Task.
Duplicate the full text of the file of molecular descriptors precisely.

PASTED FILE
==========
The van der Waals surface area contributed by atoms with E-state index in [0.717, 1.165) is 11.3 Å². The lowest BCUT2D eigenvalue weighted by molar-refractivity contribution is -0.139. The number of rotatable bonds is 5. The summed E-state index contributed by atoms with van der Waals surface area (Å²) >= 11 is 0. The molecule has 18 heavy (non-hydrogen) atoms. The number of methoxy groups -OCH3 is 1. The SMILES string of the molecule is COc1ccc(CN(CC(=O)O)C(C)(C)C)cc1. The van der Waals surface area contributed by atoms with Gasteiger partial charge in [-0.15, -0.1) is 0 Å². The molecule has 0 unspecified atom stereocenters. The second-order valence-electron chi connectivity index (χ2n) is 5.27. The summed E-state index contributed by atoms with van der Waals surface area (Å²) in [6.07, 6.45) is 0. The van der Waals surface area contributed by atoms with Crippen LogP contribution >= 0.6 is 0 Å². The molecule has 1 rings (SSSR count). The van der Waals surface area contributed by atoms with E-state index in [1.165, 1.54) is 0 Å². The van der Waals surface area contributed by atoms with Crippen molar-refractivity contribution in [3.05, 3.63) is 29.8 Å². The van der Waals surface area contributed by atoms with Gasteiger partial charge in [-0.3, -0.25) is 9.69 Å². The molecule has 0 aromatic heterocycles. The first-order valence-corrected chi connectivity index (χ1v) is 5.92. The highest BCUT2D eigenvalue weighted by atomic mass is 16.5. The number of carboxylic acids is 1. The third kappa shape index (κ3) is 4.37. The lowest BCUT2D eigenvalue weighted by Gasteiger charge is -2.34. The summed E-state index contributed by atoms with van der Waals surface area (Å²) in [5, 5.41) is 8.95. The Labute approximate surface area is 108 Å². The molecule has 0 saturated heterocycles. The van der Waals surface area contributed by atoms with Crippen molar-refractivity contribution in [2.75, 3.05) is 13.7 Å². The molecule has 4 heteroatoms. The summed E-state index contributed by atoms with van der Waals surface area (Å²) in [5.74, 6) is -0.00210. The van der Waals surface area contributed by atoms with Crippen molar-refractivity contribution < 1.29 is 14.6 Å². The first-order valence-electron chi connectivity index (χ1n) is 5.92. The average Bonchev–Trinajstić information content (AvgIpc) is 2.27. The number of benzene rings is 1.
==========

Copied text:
The van der Waals surface area contributed by atoms with E-state index in [0.717, 1.165) is 11.3 Å². The lowest BCUT2D eigenvalue weighted by molar-refractivity contribution is -0.139. The number of rotatable bonds is 5. The summed E-state index contributed by atoms with van der Waals surface area (Å²) >= 11 is 0. The molecule has 18 heavy (non-hydrogen) atoms. The number of methoxy groups -OCH3 is 1. The SMILES string of the molecule is COc1ccc(CN(CC(=O)O)C(C)(C)C)cc1. The van der Waals surface area contributed by atoms with Gasteiger partial charge in [-0.15, -0.1) is 0 Å². The molecule has 0 unspecified atom stereocenters. The second-order valence-electron chi connectivity index (χ2n) is 5.27. The summed E-state index contributed by atoms with van der Waals surface area (Å²) in [6.07, 6.45) is 0. The van der Waals surface area contributed by atoms with Crippen LogP contribution >= 0.6 is 0 Å². The molecule has 1 rings (SSSR count). The van der Waals surface area contributed by atoms with E-state index in [1.165, 1.54) is 0 Å². The van der Waals surface area contributed by atoms with Crippen molar-refractivity contribution in [3.05, 3.63) is 29.8 Å². The van der Waals surface area contributed by atoms with Gasteiger partial charge in [-0.3, -0.25) is 9.69 Å². The molecule has 0 aromatic heterocycles. The first-order valence-corrected chi connectivity index (χ1v) is 5.92. The highest BCUT2D eigenvalue weighted by atomic mass is 16.5. The number of carboxylic acids is 1. The third kappa shape index (κ3) is 4.37. The lowest BCUT2D eigenvalue weighted by Gasteiger charge is -2.34. The summed E-state index contributed by atoms with van der Waals surface area (Å²) in [5, 5.41) is 8.95. The Labute approximate surface area is 108 Å². The molecule has 0 saturated heterocycles. The van der Waals surface area contributed by atoms with Crippen molar-refractivity contribution in [2.75, 3.05) is 13.7 Å². The molecule has 4 heteroatoms. The summed E-state index contributed by atoms with van der Waals surface area (Å²) in [5.74, 6) is -0.00210. The van der Waals surface area contributed by atoms with Crippen molar-refractivity contribution < 1.29 is 14.6 Å². The first-order valence-electron chi connectivity index (χ1n) is 5.92. The average Bonchev–Trinajstić information content (AvgIpc) is 2.27. The number of benzene rings is 1.